Other Porsche Blog Posts You Will Enjoy
Differences Between the Porsche 911 GT3 and the Porsche 911 GT3 RS
Pricing, Pictures and Video of the new 2013 911 GT3 Cup
Building a Porsche 911 GT3 RSR for Street Use
Why are Center Lock Nuts on Racing Porsches Red and Blue?

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  1. Zach Kasperski says

    WOW! First off, I’d like to say that the new Porsche 911 GT3 is gor-ge-ous. Also, is the first blog I’ve seen that has so much detail about this 5th generation naturally-aspirated beast of a car.

    Additionally, I was reading some other comments on other blogs and someone said that they weren’t surprised at all by this car. Their reasoning was that it looks like every other Porsche 911 before it, something I think is absolutely false. I was glad to see you guys had some specs on why exactly it looks different – that being the 1.7 inches of additional width to the Carrera S in the rear as well as the large, fixed-rear wing.

    Lastly, the 9,000 rpm redline is extraordinary for the six-cylinder flat engine. I’m excited to see this car make its way to the Americas very soon. Cheers!

  2. Martin Schacht says

    Now this iteration of the GT3; they have got me pondering on this. What an incredible car, and wifey can drive it too, to get groceries, stop at the liquor store.

  3. Dennis J. says

    You folks have really stepped up your game with the inauguration of “FLATSIXES” and deserve a great deal of credit for doing so. I now read most of your articles and links.

  4. Stefanos says

    Personally I would prefer something more basic – even more raw to start with
    Say 500 hp, NAV delete, more of a subdued interior with carbon accents instead of shiny aluminum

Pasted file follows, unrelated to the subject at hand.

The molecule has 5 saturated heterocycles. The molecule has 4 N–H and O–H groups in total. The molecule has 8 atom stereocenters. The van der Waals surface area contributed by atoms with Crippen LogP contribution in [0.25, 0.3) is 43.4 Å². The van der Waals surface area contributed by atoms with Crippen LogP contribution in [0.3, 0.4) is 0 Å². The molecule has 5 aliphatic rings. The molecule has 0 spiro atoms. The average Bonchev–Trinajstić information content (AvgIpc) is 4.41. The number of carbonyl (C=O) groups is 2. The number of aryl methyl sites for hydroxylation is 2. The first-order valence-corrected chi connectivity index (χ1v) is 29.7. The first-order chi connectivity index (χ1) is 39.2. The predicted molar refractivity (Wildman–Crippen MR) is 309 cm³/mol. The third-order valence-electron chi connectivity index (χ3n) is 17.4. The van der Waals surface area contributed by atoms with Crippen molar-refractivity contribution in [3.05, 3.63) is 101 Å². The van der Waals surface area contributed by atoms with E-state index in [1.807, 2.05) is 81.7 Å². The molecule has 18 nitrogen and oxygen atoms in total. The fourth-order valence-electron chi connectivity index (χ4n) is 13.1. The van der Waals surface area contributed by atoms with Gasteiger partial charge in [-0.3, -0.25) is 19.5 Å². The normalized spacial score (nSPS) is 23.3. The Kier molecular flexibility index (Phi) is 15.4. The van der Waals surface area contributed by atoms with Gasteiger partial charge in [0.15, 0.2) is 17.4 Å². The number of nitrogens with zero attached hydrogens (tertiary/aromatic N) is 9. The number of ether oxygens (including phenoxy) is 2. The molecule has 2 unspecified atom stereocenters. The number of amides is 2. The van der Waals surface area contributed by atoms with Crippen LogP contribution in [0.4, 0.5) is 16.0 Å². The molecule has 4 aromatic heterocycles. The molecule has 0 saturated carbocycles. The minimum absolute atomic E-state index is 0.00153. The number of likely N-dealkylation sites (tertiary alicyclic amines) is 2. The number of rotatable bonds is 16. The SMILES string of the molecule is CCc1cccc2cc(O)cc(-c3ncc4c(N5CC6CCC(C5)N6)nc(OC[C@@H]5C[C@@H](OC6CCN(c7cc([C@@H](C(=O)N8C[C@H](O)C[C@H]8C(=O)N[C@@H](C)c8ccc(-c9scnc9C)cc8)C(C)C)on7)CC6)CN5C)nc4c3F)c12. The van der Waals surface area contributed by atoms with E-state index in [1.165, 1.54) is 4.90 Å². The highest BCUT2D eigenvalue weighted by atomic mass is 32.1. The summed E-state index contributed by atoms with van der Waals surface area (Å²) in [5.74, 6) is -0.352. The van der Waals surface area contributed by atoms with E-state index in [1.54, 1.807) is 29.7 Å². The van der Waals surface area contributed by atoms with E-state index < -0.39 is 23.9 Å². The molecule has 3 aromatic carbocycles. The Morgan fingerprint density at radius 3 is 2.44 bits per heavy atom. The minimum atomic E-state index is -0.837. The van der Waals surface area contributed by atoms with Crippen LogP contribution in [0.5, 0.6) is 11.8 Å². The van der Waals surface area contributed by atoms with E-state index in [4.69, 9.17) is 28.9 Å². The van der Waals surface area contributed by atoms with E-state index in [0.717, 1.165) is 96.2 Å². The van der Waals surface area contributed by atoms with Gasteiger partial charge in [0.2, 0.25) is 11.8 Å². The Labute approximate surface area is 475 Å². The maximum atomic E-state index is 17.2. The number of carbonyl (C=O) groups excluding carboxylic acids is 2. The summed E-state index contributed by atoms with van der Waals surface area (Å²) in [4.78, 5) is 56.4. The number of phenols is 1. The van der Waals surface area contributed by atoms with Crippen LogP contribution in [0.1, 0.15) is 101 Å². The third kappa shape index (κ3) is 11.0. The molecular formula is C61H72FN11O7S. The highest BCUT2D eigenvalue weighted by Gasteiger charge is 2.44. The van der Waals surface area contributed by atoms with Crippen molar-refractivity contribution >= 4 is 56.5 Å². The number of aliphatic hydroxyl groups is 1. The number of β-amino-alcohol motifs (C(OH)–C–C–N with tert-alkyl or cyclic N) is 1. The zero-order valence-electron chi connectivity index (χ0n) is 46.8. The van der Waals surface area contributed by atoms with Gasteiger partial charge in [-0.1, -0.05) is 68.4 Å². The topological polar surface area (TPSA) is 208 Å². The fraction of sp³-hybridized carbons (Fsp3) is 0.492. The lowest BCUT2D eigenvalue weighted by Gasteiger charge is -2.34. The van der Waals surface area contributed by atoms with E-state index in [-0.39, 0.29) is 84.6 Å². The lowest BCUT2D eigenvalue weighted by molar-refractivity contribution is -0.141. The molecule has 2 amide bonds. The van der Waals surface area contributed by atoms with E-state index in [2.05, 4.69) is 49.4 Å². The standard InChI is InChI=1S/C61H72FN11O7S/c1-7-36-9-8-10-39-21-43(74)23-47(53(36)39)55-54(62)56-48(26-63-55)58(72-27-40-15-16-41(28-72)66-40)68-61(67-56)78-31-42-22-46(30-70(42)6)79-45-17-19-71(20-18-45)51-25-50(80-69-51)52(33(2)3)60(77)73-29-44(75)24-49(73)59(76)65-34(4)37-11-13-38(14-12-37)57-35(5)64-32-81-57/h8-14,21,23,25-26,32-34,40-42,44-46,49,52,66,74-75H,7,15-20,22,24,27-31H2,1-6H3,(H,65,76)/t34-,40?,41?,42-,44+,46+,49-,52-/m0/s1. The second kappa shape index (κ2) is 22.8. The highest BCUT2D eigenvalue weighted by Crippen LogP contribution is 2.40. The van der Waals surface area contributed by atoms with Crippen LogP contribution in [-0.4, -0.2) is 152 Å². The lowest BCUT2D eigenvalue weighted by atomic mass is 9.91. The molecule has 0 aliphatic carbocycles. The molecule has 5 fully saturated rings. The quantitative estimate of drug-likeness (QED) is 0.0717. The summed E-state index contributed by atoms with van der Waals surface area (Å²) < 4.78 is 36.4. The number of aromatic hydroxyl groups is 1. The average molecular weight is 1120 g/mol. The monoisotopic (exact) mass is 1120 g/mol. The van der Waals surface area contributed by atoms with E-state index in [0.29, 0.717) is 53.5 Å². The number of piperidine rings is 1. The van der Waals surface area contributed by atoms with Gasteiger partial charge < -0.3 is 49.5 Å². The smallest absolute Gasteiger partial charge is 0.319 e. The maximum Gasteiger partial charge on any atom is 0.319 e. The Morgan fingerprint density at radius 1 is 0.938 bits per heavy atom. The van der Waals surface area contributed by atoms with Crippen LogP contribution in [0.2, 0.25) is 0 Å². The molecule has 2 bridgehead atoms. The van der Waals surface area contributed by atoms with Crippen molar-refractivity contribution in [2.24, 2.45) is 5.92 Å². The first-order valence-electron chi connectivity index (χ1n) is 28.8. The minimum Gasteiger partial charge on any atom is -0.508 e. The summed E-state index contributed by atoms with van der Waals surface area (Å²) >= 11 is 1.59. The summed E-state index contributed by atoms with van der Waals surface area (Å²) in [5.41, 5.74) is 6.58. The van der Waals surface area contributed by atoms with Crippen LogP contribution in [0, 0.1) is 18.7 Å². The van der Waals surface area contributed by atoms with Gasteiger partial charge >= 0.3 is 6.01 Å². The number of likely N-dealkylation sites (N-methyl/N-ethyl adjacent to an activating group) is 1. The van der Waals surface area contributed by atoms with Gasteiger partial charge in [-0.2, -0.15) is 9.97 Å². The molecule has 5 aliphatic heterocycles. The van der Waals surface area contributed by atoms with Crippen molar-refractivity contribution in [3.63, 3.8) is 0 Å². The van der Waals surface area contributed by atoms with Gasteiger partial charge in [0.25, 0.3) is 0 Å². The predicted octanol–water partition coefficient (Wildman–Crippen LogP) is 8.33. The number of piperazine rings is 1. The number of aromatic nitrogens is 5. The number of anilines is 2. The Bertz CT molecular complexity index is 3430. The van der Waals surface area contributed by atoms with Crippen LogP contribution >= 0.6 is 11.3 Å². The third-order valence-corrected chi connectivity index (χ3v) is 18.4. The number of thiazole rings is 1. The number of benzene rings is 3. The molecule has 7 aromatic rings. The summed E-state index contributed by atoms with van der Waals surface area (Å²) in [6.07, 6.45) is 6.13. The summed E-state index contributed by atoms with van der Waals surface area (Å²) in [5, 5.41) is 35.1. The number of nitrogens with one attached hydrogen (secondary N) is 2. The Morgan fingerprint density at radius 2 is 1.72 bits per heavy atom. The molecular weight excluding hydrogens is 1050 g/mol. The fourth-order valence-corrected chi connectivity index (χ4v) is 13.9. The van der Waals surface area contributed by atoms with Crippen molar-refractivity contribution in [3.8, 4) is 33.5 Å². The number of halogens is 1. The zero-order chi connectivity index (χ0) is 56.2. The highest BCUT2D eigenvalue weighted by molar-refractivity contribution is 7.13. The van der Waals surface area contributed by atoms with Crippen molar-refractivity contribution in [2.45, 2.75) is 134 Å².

Also the rear wing treatment on this (or the Cup) car are not my idea of “the look” given the new tail light treatment
    Kind of looks like an afterthought on both cars
    PORSCHE designation in the rear is out of place here, simple black GT3 badge ok
    Maybe the RS will address some of those issues for the hard core or I will forever be looking for a previous gen RS 4.0 which I can’t afford anyway
    Let’s see, but I think we can bid the manual box farewell for good even as an option
    I know what everyone will say to that but as far as I’m concerned this is bad, bad news
    Maybe I just need to MAN down and let the sequential box programming take me through the twisties as I seat back and steer this b_ _ _ h with my chest wig on
    Real Medallion Man is twitching in his grave

  5. Chuck says

    My guess is this car is way too fast for mere mortals to heel and toe and dosey-do through the twisites…F1 comes to mind since they had to doff the manual a generation ago. This new GT3 is my boy racer dream come true – it will take years to master it if you are a mere mortal and honest with yourself. Thanks for the “scoop”, Pepper Girl..! :)

  6. Ken Johnston says

    Although I’ll never be able to put my hands on one, unless I win the Lotto, to me this has to be the pinnacle of all 911’s
    built to date. It’s been years since my last Porsche (’71 911E @ $8800 new), which replaced my first Porsche (’69
    912 @ $5700 very slightly used), but I have never lost that lust for another 911, and really hope to still have another,
    although at current pricing, it will have to be 4 or 5 years old. I’ll have to convince the wife to give up her much loved
    Infiniti G35 Coupe, which I refer to as a “poor man’s Porsche”. It is truly a great car, but not a Porsche 911. As the
    ad says, “Nothing even comes close!” Thank you for making me lust just a little bit more, like my friend
    did (he bought my ’69 912 from me and it is still in the family) a few years ago when he bought a very nice ’04 911
    Carrera and forced me to go with him and drive it from the Bay Area down to Santa Barbara and back. It hurt! Oh,
    did it hurt.